El Jardin del Pueblo grows in East New York

GrowNYC is proud to announce the completion of El Jardin del Pueblo, a 5,300 square-foot community garden at 2358 Pitkin Avenue in East New York, Brooklyn. El Jardin del Pueblo was originally three vacant lots owned by NYC's Department of Housing Preservation and Development. The community based organization Cypress Hills Local Development Corporation approached HPD with the idea of turning the lot into a temporary hub for community building, urban agriculture, and organic chicken production.

In April, GrowNYC started site work on El Jardin, and brought 50 volunteers from Timberland to the garden for Earth Day 2012. Our Timberland volunteers cleared 2 of the 3 lots, covered the garden with landscape fabric and mulch, built 30 raised garden beds, and installed a 1,000 gallon rainwater harvesting system.

In June, the garden received 25 heirloom chickens, which produce organic eggs that are distributed to the garden's members.

In September, GrowNYC and volunteers from Bank of America cleared the 3rd vacant lot, laying down landscape fabric and mulch, and prepping the site for further development.

In October, GrowNYC and volunteers from Swiss Re developed the 3rd lot, building 5 raised beds, constructing and raising a 200 square foot shade structure, installing a 500 gallon rainwater harvesting system, and building 2 picnic tables.

A huge thanks to all of our volunteers, to NYC HPD, and to Cypress Hills Local Development Corp!

The Gift of Good Rye

Lovers of rye, unite! For those who think rye is just for monster pastrami sandwiches served to tourists at Carnegie Deli, think again. The versatile whole grain played the starring role in every dish of a dinner served in late September as part of the ongoing Rye Bread Project. The project was co-founded by Copenhagen-based chef and regional farming advocate Trine Hahnemann, and is part of a larger movement to reintroduce heritage rye grains to the northeastern U.S. It kicked off two years ago with a similar feast of traditional Nordic, rye-infused recipes. This time around, though, a significant new development was cause for celebration: the generous donation of 24 varieties of heritage rye seeds by the Norwegian-based Svalbard Global Seed Vault - a feat that took Trine these interim two years to accomplish. In the ceremonial capstone of the evening, Trine handed Greenmarket's Regional Grains Director June Russell a burlap satchel containing a symbolic handful of the seeds, grown by Danish farmers, which create a grain superior to the cover crop rye used in the U.S. A much larger donation of these seeds is en route to Agronomist Elizabeth Dyck of OGRIN, who will then distribute them to farmers in the region who will plant them as the beginning of a long-term testing process. What better way to celebrate the symbolic re-introduction of rye to our region than devouring it in a succulent array of forms! The lavish feast was hosted by New Amsterdam Market, and served to some of rye’s most devoted advocates in the market’s historic office at the South Street Seaport. Using local ingredients, Trine transformed the extraordinarily nutritious grain into rye flakes for a cauliflower gratin, pastry for a kale-pine nut tart, the nutty cooked whole grain in a butternut squash salad, and the crumble in a traditional Danish apple dessert featuring layers of homemade applesauce and whipped cream. Completing the table was of course the bread: Trine’s delectable rye focaccia, and the beloved Finnish Ruis bread -- a 100% whole grain, flat, round loaf that has been a fixture of Finnish life since time immemorial -- baked by Simo Kuusisto of Nordic Breads. June Russell, one of several speakers at the event, talked about how far the regional grain movement has come in spurring farmers to once again grow crops like heritage wheat, emmer and spelt -- mainstays in the region during pre-industrial days -- thanks to a growing market for these crops among chefs, bakers, millers, malters, and other grain-focused enterprises. Inexplicably, rye has lagged behind these other crops in the grain resurgence. Until now. With the continued success of the Regional Grains Project, the Rye Bread Project, and other exciting efforts promoting the regional food system, we can expect lots more meals like this in New York’s culinary future!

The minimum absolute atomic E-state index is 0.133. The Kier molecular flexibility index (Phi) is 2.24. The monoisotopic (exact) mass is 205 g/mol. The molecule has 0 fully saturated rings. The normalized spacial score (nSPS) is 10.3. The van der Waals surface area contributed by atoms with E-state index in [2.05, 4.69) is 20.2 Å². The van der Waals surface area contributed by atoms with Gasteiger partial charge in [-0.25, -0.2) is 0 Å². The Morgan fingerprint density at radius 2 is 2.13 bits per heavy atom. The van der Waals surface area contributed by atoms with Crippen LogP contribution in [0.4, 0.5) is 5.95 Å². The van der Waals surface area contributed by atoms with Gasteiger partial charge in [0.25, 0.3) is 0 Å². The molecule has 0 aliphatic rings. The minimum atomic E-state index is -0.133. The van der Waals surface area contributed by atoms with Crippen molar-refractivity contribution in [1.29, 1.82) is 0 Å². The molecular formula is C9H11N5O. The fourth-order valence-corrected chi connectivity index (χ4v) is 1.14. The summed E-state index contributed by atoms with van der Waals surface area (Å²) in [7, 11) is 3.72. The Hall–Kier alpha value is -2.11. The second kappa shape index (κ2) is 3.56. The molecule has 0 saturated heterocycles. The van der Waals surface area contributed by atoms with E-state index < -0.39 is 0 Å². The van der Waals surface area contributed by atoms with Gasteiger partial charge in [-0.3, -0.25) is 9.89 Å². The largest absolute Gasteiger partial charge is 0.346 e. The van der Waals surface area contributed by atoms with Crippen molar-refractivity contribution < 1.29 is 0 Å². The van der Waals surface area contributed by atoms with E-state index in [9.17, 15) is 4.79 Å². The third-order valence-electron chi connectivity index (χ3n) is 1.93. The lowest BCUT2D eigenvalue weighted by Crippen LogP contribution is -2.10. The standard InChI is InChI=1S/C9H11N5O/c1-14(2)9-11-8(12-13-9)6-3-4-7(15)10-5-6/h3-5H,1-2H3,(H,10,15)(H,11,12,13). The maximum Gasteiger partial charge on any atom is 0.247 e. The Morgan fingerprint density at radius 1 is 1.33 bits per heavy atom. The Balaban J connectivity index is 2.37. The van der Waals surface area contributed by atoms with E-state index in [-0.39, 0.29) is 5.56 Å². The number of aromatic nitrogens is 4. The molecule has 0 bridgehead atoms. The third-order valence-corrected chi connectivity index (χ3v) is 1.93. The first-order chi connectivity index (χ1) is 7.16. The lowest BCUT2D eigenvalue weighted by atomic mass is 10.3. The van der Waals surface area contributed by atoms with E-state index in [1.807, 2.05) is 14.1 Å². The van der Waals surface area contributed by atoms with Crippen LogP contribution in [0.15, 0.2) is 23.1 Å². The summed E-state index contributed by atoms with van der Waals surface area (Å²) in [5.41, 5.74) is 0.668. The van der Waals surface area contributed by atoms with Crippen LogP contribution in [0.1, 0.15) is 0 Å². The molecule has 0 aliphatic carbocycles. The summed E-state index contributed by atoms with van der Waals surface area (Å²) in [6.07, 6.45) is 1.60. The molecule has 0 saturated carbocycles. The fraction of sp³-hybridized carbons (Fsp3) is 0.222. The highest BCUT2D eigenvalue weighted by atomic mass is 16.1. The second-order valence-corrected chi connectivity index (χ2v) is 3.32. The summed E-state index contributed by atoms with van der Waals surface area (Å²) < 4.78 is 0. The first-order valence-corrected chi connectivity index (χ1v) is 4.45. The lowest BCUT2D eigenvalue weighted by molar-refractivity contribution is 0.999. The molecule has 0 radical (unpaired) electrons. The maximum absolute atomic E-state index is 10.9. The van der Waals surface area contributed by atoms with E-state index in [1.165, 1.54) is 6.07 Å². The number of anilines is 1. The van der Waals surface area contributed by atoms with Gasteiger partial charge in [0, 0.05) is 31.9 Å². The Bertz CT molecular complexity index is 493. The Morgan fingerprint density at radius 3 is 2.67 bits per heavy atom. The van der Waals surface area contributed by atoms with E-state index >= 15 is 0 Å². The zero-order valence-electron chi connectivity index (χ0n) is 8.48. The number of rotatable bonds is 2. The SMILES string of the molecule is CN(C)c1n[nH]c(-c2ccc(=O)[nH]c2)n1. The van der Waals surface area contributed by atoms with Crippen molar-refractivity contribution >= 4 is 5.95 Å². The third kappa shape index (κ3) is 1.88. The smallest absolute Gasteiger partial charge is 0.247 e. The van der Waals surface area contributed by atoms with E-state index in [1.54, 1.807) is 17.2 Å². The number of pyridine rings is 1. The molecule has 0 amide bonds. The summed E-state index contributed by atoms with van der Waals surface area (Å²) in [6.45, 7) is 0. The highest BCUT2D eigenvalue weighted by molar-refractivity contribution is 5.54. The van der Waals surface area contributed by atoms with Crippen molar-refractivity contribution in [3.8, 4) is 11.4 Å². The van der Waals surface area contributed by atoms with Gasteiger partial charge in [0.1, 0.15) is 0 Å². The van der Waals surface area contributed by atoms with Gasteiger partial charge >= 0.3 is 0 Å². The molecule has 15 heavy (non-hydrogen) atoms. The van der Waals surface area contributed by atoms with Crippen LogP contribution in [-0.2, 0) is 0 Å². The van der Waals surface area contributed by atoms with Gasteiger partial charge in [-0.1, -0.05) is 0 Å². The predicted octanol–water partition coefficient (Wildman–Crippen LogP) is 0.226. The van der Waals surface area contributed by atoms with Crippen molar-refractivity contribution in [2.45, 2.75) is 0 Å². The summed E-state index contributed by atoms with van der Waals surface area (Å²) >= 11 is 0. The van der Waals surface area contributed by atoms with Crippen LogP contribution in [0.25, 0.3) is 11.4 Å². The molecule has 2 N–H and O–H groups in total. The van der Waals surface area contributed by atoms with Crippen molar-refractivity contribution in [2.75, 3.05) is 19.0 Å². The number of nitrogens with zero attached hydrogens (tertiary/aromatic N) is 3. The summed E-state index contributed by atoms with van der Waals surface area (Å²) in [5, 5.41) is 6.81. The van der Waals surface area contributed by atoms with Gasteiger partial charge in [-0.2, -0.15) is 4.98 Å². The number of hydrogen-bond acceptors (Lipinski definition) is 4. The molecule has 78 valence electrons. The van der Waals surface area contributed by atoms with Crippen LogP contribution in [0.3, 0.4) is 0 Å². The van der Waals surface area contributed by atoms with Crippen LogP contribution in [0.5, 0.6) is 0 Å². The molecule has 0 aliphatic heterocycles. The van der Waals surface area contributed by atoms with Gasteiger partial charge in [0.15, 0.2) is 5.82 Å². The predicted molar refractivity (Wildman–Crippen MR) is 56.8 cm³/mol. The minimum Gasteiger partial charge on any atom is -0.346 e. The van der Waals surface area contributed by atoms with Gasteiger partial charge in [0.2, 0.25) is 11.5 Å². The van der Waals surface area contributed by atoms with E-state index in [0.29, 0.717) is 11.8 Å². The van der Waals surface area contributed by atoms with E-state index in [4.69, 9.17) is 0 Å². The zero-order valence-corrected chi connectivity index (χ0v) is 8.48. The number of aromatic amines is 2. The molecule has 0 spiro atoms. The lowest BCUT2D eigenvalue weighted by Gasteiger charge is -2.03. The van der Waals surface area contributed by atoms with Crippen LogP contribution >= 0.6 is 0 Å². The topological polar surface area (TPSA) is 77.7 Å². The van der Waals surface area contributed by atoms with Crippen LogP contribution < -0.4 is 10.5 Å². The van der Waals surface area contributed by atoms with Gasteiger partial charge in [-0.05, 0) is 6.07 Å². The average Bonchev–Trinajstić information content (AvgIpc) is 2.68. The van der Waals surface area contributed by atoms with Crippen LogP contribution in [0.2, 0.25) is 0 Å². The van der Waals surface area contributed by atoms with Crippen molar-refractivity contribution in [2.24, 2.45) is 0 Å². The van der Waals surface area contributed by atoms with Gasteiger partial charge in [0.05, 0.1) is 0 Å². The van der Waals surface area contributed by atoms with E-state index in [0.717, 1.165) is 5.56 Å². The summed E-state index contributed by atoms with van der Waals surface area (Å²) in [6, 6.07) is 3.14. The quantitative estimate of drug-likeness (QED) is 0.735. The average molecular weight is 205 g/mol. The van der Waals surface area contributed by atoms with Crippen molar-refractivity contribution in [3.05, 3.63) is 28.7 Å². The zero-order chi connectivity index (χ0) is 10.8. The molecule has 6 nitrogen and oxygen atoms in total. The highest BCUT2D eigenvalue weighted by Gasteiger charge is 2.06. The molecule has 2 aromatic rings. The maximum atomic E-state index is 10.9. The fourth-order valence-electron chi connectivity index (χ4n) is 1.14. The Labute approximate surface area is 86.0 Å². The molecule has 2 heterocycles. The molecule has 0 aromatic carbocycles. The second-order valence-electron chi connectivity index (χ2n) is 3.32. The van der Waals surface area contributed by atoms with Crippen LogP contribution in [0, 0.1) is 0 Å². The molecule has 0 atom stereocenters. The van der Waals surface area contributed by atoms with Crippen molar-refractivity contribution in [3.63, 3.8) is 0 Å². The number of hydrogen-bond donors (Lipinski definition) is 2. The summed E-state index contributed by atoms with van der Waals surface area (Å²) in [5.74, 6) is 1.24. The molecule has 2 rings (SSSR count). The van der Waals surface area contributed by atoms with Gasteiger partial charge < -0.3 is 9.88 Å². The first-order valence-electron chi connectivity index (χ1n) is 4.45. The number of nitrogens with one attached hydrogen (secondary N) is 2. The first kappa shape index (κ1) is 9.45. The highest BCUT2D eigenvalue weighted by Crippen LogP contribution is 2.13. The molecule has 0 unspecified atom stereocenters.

Into the Night: Presenting the Harlem Pop-Up Greenmarket

We're proud to announce the Harlem Pop-Up Greenmarket, New York City’s first nighttime farmers market! The market will take place on Thursday, October 11th from 4pm to 9pm at W. 117th St. and Frederick Douglass Blvd., and is brought to you by GrowNYC, the Frederick Douglas Boulevard Alliance, and Manhattan Borough President Scott M. Stringer. Fresh and local fruits, vegetables, cheese, wine, flowers, baked goods, and prepared foods from neighborhood restaurants. Visitors will also enjoy live music, refreshments, and a pumpkin patch. Cash, credit/debit, EBT/SNAP benefits accepted. EBT/SNAP benefit customers will receive an extra $2 Health Buck voucher for every $5 spent. Harlem Pop-Up Greenmarket Thursday, October 11, 4 – 9 p.m. W. 117th Street and Frederick Douglass Boulevard [map] (on the same site as the Treasure Chest Flea Market)

Greenmarket Producers:

King Ferry Winery – Wine by the glass from Cayuga County, New York Valley Shepherd Creamery – Sheep’s milk cheese, yogurt and gelato from Morris County, New Jersey Hot Bread Kitchen – Multi-ethnic artisan breads and tortillas from New York County, New York Breezy Hill Orchard – Pears, apples, cider and baked goods from Dutchess County, New York Glebocki Farm – Vegetables from Orange County, New York Ronnybrook Dairy Farm – Milk, yogurt, butter and ice cream from Columbia County, New York Nolasco’s Farm – Vegetables, Mexican specialty produce and herbs from Warren County, New Jersey Andrew’s Local Honey – Honey and honey products from Fairfield County, Connecticut Pumpkin Patch sale provided by Nolasco’s Farm.

Harlem Establishments Providing Prepared Foods and Flowers:

Franz James Floral Harlem Shambles Lido 5 and Diamond Harlem Tavern Zoma